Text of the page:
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Termination Time For Cover CropsTermination Time For Cover Crops

Cover crops need to be terminated at least two weeks prior to planting corn and soybeans.

March 26, 2013

4 Min Read

By Jason Johnson

Editor's Note: Jason Johnson, public affairs specialist for USDA's Natural Resources Conservation Service in Iowa, interviewed NRCS state agronomist Barb Stewart and provides the following information.

Many of Iowa's popular winter hardy cover crops like cereal rye, wheat and clover, need to be terminated at least two weeks prior to planting corn and soybeans to minimize yield loss risk. 

As beneficial as cover crops are, killing them is critical, says Barb Stewart, state agronomist with USDA's Natural Resources Conservation Service. "Killing cover crops as late as feasible will maximize plant growth and residual nutrient accumulation," she points out.


Stewart adds, however, you need to be sure and allow at least two weeks for cover crops to decompose, release nutrients and recharge soil moisture.

What if the weather forecast predicts a dry spring will continue?

If spring is exceptionally dry, or if the long-range forecast predicts dry conditions, Stewart recommends terminating cover crops when they are 6 to 8 inches tall.

She says small grain cover crops can reduce corn yields similar to the effects of continuous corn. "Plant chemicals called allelochemicals released into the soil can inhibit corn growth," explains Stewart. "This is why terminating the small grain cover crops at least two weeks prior to corn planting is necessary."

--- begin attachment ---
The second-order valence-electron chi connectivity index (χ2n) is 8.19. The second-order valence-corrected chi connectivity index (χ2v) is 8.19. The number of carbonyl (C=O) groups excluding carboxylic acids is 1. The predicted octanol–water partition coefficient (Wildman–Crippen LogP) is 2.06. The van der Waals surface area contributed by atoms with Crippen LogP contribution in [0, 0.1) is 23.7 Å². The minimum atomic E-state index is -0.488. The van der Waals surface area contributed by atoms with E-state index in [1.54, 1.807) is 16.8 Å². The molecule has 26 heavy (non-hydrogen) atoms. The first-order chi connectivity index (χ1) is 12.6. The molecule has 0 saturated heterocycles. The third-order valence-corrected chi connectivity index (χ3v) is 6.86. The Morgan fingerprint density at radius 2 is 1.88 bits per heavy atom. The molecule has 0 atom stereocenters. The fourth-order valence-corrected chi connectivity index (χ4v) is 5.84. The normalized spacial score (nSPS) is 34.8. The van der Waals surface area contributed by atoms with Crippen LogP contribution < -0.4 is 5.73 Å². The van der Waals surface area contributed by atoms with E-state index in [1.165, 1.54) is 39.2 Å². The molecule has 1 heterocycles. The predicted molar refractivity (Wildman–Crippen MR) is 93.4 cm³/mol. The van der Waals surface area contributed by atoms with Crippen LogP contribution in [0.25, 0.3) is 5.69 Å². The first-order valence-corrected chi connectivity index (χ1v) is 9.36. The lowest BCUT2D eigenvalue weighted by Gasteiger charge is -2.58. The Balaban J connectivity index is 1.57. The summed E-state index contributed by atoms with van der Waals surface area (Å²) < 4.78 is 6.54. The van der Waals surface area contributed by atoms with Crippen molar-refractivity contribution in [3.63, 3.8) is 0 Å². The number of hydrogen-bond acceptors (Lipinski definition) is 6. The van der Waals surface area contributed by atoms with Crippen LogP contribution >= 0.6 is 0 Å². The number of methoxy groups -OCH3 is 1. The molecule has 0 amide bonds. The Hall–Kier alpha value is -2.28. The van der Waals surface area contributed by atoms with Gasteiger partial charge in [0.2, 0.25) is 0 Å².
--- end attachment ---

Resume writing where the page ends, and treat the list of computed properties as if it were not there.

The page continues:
Some cover crop species, such as oats, spring wheat, and annual ryegrass, typically do not survive Iowa winters. Brassica cover crops, such as radishes or turnips, should also winter kill in Iowa. However, Stewart says these plants produce hard seeds that can stay viable in the soil for years. "Scout each year in fields where you have grown brassicas," she advises. "Hard seeds may germinate the next spring. Watch these areas for seed germination, and if there is significant germination from hard seed you may need to terminate them."

What's the best method to use to kill a cover crop in spring?

Producers can terminate cover crops with herbicides that are compatible with the spring-planted crop. Harvesting, crimping, or mowing should be used only if the cover crop is mature.~~~PAGE_BREAK_HERE~~~

To maximize soil health benefits from cover crops, Stewart recommends terminating them without tilling the soil. "Cover crops improve overall soil health by adding living roots to the soil during more months of the year and increasing organic matter in the soil," she says. "Tillage destroys all of those natural benefits."

Be careful about crop insurance on corn and soybeans following a cover crop

Farmers should not plant corn or soybeans into a living cover crop, or risk losing out on crop insurance benefits on the corn or soybeans.

Knowing the rules for insuring cash crops following a cover crop is important for successful spring management. From USDA's Risk Management Agency, the 2013 Crop Insurance rules for the region including Iowa, Minnesota and Wisconsin declare that crop insurance can't be attached to a planted crop on acreage for which in the same calendar year:

* A crop (other than a cover crop) reaches the headed or budded stage prior to termination, regardless of the percentage of plants that reach the headed or budded stage; or

* A crop, including a cover crop, is hayed, grazed or otherwise harvested past May 10; or

* A crop, including a cover crop, is not terminated prior to planting.

Basically, these rules for 2013 mean you can't double crop or plant a cash crop into a living cover crop if you want to insure the cash crop for that year. Nor can you harvest for hay or graze a cover crop past May 10. Speak with your crop insurance agent if you have questions or need more information.

Iowa farmers planted more acres of cover crops in 2012 -- about 100,000 acres of covers were planted -- than ever before. By comparison, only about 5,000 Iowa acres were planted to cover crops in 2009. Cover crops are helpful in limiting nitrogen leaching, reducing soil erosion, suppressing weeds, improving soil health, feeding livestock, among other benefits. For more information about cover crop termination, visit your local NRCS office.

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